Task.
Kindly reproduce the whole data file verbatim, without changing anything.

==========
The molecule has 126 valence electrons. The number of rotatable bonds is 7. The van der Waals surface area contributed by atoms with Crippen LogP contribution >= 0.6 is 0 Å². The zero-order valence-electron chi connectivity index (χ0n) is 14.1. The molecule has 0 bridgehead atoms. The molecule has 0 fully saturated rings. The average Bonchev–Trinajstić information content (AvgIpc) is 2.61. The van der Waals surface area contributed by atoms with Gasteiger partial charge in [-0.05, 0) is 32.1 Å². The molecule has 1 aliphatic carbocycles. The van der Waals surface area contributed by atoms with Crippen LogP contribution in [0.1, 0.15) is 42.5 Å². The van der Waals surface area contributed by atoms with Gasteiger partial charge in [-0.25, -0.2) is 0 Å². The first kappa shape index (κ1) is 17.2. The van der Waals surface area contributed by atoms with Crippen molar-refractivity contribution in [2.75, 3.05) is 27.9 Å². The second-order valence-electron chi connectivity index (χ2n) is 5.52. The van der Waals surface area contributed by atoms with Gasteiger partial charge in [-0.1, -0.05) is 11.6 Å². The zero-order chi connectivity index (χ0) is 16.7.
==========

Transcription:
The molecule has 126 valence electrons. The number of rotatable bonds is 7. The van der Waals surface area contributed by atoms with Crippen LogP contribution >= 0.6 is 0 Å². The zero-order valence-electron chi connectivity index (χ0n) is 14.1. The molecule has 0 bridgehead atoms. The molecule has 0 fully saturated rings. The average Bonchev–Trinajstić information content (AvgIpc) is 2.61. The van der Waals surface area contributed by atoms with Gasteiger partial charge in [-0.05, 0) is 32.1 Å². The molecule has 1 aliphatic carbocycles. The van der Waals surface area contributed by atoms with Crippen LogP contribution in [0.1, 0.15) is 42.5 Å². The van der Waals surface area contributed by atoms with Gasteiger partial charge in [-0.25, -0.2) is 0 Å². The first kappa shape index (κ1) is 17.2. The van der Waals surface area contributed by atoms with Crippen molar-refractivity contribution in [2.75, 3.05) is 27.9 Å². The second-order valence-electron chi connectivity index (χ2n) is 5.52. The van der Waals surface area contributed by atoms with Gasteiger partial charge in [-0.1, -0.05) is 11.6 Å². The zero-order chi connectivity index (χ0) is 16.7.